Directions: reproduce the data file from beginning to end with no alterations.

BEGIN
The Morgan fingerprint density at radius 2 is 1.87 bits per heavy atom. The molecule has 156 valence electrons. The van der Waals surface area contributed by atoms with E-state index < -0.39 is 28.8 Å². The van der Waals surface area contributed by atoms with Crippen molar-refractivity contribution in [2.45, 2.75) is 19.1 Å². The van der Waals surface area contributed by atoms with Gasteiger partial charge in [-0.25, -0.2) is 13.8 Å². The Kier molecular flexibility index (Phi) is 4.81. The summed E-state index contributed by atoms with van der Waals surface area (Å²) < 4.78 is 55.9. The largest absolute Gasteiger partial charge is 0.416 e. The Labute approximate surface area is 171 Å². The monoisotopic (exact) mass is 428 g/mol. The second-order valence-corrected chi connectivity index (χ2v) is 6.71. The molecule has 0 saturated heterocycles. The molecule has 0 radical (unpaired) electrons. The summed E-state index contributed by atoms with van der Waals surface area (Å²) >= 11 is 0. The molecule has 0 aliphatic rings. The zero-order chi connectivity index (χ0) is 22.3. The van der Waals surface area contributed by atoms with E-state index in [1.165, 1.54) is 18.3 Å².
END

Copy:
The Morgan fingerprint density at radius 2 is 1.87 bits per heavy atom. The molecule has 156 valence electrons. The van der Waals surface area contributed by atoms with E-state index < -0.39 is 28.8 Å². The van der Waals surface area contributed by atoms with Crippen molar-refractivity contribution in [2.45, 2.75) is 19.1 Å². The van der Waals surface area contributed by atoms with Gasteiger partial charge in [-0.25, -0.2) is 13.8 Å². The Kier molecular flexibility index (Phi) is 4.81. The summed E-state index contributed by atoms with van der Waals surface area (Å²) < 4.78 is 55.9. The largest absolute Gasteiger partial charge is 0.416 e. The Labute approximate surface area is 171 Å². The monoisotopic (exact) mass is 428 g/mol. The second-order valence-corrected chi connectivity index (χ2v) is 6.71. The molecule has 0 saturated heterocycles. The molecule has 0 radical (unpaired) electrons. The summed E-state index contributed by atoms with van der Waals surface area (Å²) >= 11 is 0. The molecule has 0 aliphatic rings. The zero-order chi connectivity index (χ0) is 22.3. The van der Waals surface area contributed by atoms with E-state index in [1.165, 1.54) is 18.3 Å².